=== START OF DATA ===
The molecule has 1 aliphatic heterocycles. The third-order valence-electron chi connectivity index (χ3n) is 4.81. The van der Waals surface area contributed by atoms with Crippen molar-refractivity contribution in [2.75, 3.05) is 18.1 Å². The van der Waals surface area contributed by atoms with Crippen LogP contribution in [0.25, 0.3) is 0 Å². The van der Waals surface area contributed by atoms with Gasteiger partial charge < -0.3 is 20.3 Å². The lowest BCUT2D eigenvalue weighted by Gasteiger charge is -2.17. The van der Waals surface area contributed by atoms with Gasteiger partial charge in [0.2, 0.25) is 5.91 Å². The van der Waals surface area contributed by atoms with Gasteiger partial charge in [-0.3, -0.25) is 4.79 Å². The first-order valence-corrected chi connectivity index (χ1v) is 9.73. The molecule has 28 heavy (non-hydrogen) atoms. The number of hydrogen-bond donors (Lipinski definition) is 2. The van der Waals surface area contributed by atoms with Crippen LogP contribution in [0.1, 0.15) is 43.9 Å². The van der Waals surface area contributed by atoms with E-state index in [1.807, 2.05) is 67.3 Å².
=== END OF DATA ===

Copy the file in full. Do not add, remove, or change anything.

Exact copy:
The molecule has 1 aliphatic heterocycles. The third-order valence-electron chi connectivity index (χ3n) is 4.81. The van der Waals surface area contributed by atoms with Crippen molar-refractivity contribution in [2.75, 3.05) is 18.1 Å². The van der Waals surface area contributed by atoms with Crippen LogP contribution in [0.25, 0.3) is 0 Å². The van der Waals surface area contributed by atoms with Gasteiger partial charge < -0.3 is 20.3 Å². The lowest BCUT2D eigenvalue weighted by Gasteiger charge is -2.17. The van der Waals surface area contributed by atoms with Gasteiger partial charge in [0.2, 0.25) is 5.91 Å². The van der Waals surface area contributed by atoms with Gasteiger partial charge in [-0.3, -0.25) is 4.79 Å². The first-order valence-corrected chi connectivity index (χ1v) is 9.73. The molecule has 28 heavy (non-hydrogen) atoms. The number of hydrogen-bond donors (Lipinski definition) is 2. The van der Waals surface area contributed by atoms with Crippen LogP contribution in [0.1, 0.15) is 43.9 Å². The van der Waals surface area contributed by atoms with E-state index in [1.807, 2.05) is 67.3 Å².